Río Bravo Typical missionaries as the American church tends to think of  them live overseas. They come home to the U.S. for sabbatical to get some rest and relaxation, see family, and recharge for return to the mission field abroad.

Weesp When I visited Colorado (home), I had parents to take care of me, I barely checked my phone or email, I felt rested. It was quiet…I could wake up in the morning without my neighbors rap music blasting upstairs, or the sound of children and gang bangers running up and down the stairs. I never once heard a helicopter or a police siren.

http://owlandmonkey.co.uk/author/helenom/ I watched snow fall silently, watched movies and  laughed and ate with family and let my parents pay for everything.

Then I came back to Los Angeles. Suddenly, I felt like a missionary. Don’t get me wrong, I love L.A. But I love L.A. because I love L.A.

Meaning, my appreciation of the city is based on the love that God has put in my heart for it’s brokenness, unique qualities, and unconventional beauty. I choose to love it, in other words, and it becomes incredibly loveable as a result.

I know some people find it horribly unappealing to live in Hollywood, and as I saw 3 arrests and about 14 cop cars (literally) within a half mile stretch of Santa Monica Blvd on my ride back from the airport, I was reminded that I love this city because God has called me here. Like a missionary to Uganda loves Uganda because of God’s heart, not because they find it terribly fun to live without luxuries and in the midst of turmoil.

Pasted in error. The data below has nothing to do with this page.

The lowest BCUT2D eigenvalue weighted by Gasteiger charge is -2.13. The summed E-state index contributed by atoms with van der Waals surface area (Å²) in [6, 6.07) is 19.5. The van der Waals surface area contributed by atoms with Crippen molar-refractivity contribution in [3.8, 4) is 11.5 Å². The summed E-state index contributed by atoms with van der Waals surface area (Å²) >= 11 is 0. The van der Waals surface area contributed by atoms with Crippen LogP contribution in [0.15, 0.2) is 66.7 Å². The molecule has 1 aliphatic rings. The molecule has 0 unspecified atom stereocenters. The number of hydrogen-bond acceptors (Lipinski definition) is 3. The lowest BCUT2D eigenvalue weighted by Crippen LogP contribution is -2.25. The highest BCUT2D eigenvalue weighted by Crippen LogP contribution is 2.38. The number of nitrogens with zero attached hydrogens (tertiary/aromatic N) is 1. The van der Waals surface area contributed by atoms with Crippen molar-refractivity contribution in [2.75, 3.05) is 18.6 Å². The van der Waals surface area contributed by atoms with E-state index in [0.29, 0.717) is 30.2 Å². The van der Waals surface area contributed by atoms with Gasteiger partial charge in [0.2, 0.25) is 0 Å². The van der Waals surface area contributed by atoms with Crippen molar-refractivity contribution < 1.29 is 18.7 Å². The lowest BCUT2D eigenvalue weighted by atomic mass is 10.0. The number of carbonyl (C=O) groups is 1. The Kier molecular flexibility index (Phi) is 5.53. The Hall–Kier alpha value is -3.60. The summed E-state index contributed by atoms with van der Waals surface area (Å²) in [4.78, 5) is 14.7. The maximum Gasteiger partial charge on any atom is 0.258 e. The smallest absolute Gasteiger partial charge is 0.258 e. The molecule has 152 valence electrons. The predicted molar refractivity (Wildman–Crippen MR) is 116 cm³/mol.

It’s hard to think of missionaries in American cities as missionaries, but it’s not always easy here, either. The violence, theft, and every-man-for-himself mentality aren’t exactly a dream. I needed the rest of home to prepare me to come back to a demanding life on mission.

Yet as I thought about my comfortable home in quiet Colorado where I saw not one homeless or  mentally ill person,  no “things that make you go hmmmm” in comparison to watching a transgender prostitute get arrested on the way home and saying, “I think I might know that person”, I knew I was home.  Home is simply where God has me at the time. My Hollywood home is one that pulls me out of my comfort and forces me to see things that I don’t know how to deal with and reminds me that the world is horribly broken and in need of a savior – an Answer that we’re all called to share to bind up the brokenness.

I thought about supporters of missionaries who can’t quite grasp local urban missions, and the fact that it’s not so different than anywhere else – here we just speak the same language and share more cultural beliefs and values (though definitely not all – we are still incredibly diverse here).

The need is still the same, the symptoms and approach to peace just play out differently.

If you’ve never thought about missionaries as being local, I challenge you to seek out those in your city and discover what they are doing and how you can support. And if you live in America, I challenge you to look at your city as a mission field – a place desperately in need of Jesus – and to treat it exactly as you would those people you might meet in Africa on a 2-week missions trip.

You don’t have to go more than a few miles to share the gospel with people living in drug-infested slums, or bring hope to a girl rescued from sex-trafficking, or build homes for the impoverished.

And can I just give a shout out to the amazing men and women that I work with through Broken Hearts and other partner ministries in this city who are pouring out their lives for other people on a weekly basis – almost no one has any idea what a huge role they are playing in changing lives in this city and beyond!

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